Do you regret doing it self-study, or do you think you made the right decision?
Me and my study buddy passed with ease and the FSDO called our instructor and told him he did a great job with us. That made us feel pretty proud. They asked the "hardest" questions of any check ride I have ever been on, but we were so prepared, it was easy.
Did you have anybody to help you out?
Our instructor, left us getting ready up to us, but he did supply us with material, i.e. worksheets, he did while he was in our shoes. He was always willing to try and help us with something that we couldn't resolve. He also told us stories of what to expect from students and different kinds of students. He also helped demystify what the FSDO and the examiner would be like. I think he was very very beneficial in making everything smooth.
How long of a flying break did you have from the last time you were flying regularly until you started flight training for the CFI?
It was November when I finished my commercial training, I didn't become a flight instructor until August. (same as my study buddy) To most people that time frame is unacceptable. I am/was more interested in QOL. I did what I wanted to do, and hurrying to get on a seniority list was the last thing on my mind then, like it is now.
Any other advice or insights?
study study study and if you want some tips for books I will PM you.
You will know you are ready when you feel ready, not when somebody tells you are. If you hang around flight instructors, you will also know when you can answer a lot more questions then they can, because you will know the most in your life, during the checkride. After that , things get grey due to disuse.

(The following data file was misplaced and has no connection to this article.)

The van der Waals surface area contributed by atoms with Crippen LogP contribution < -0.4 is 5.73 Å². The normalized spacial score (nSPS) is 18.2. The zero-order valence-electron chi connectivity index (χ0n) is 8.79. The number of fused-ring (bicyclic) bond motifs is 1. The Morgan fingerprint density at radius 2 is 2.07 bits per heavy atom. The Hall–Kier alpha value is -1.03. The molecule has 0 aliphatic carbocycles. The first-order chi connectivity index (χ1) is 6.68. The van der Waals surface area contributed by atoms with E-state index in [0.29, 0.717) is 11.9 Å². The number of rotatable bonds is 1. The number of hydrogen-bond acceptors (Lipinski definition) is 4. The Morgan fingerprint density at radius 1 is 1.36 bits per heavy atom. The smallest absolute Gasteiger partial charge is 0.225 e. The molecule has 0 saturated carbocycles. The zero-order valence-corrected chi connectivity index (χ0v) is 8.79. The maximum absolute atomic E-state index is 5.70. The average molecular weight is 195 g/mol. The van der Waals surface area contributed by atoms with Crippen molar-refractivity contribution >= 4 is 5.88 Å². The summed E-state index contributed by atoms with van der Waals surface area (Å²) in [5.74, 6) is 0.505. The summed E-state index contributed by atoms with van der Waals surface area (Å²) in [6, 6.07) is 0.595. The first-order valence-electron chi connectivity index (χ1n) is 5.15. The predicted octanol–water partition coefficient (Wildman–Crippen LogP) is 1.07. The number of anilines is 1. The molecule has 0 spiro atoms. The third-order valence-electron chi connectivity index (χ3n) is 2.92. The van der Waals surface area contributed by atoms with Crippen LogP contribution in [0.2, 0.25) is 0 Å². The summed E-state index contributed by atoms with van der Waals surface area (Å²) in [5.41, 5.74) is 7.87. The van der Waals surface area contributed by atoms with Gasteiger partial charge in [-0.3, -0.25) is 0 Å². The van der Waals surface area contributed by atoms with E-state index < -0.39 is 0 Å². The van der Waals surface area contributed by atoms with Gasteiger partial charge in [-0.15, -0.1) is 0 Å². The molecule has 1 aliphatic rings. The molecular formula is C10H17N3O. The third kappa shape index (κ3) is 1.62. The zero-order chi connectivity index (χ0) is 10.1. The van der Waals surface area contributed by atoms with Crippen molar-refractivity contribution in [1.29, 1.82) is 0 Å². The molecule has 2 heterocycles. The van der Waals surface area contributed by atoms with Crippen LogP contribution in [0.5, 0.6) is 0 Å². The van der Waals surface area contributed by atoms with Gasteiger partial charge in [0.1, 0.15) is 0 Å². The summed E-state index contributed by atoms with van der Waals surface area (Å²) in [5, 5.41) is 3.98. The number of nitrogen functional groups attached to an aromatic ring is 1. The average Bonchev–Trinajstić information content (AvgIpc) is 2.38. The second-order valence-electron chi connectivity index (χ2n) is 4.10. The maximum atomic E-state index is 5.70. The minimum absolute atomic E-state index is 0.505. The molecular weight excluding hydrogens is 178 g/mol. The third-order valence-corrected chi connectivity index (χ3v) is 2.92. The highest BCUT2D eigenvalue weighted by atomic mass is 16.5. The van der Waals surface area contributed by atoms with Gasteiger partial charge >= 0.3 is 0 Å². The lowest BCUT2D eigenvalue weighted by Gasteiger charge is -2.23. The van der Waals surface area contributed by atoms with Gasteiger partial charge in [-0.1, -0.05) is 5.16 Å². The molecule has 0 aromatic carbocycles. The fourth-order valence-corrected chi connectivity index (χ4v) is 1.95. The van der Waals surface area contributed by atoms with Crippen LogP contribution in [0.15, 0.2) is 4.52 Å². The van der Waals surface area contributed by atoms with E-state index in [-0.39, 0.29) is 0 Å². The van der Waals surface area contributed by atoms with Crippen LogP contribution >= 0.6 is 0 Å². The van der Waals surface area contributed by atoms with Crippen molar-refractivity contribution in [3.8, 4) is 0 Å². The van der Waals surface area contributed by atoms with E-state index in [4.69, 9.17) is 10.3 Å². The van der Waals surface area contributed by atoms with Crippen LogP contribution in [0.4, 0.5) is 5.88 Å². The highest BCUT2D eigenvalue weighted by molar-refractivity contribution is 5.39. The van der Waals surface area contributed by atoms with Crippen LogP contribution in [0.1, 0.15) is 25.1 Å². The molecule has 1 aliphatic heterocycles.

Also, try and wrap your head around the fact that you are only using your pilots certificate via your Instructor certificate, you will be an instructor now, paid to instruct, not fly. You may not like instruction, but go after it will all you've got. You might find it is better than most say.
8 hours a day, 5 days a weekHow many hours/day, days/week did you study?
From start to finish was about a month and a half. The written test I hit the Gleim software hard and took the test after about a week. Oral and practical, I don't think I ever felt ready for those until after.How long did it take you before you were ready for your writtens, oral, and practical?
The school/instructor I was working with was not as serious as I was.What was the toughest part for you?
Gleim and the internetDid you use King Schools, Sporty's or other software/videos to help? If so, how did that work out for you?
For me and the way I learn it was the only way to go.Do you regret doing it self-study, or do you think you made the right decision?
My wife worked whilst knocked up so I didn't have to work. That helps a lot.Did you have anybody to help you out?
I did the CSEL and CFI together, CFI checkride was 10 days after CSEL (it was supposed to be the very next day, but WX, Mx happen).How long of a flying break did you have from the last time you were flying regularly until you started flight training for the CFI?
What punk? Eh, eh, what you laughing at, eh?hahaha.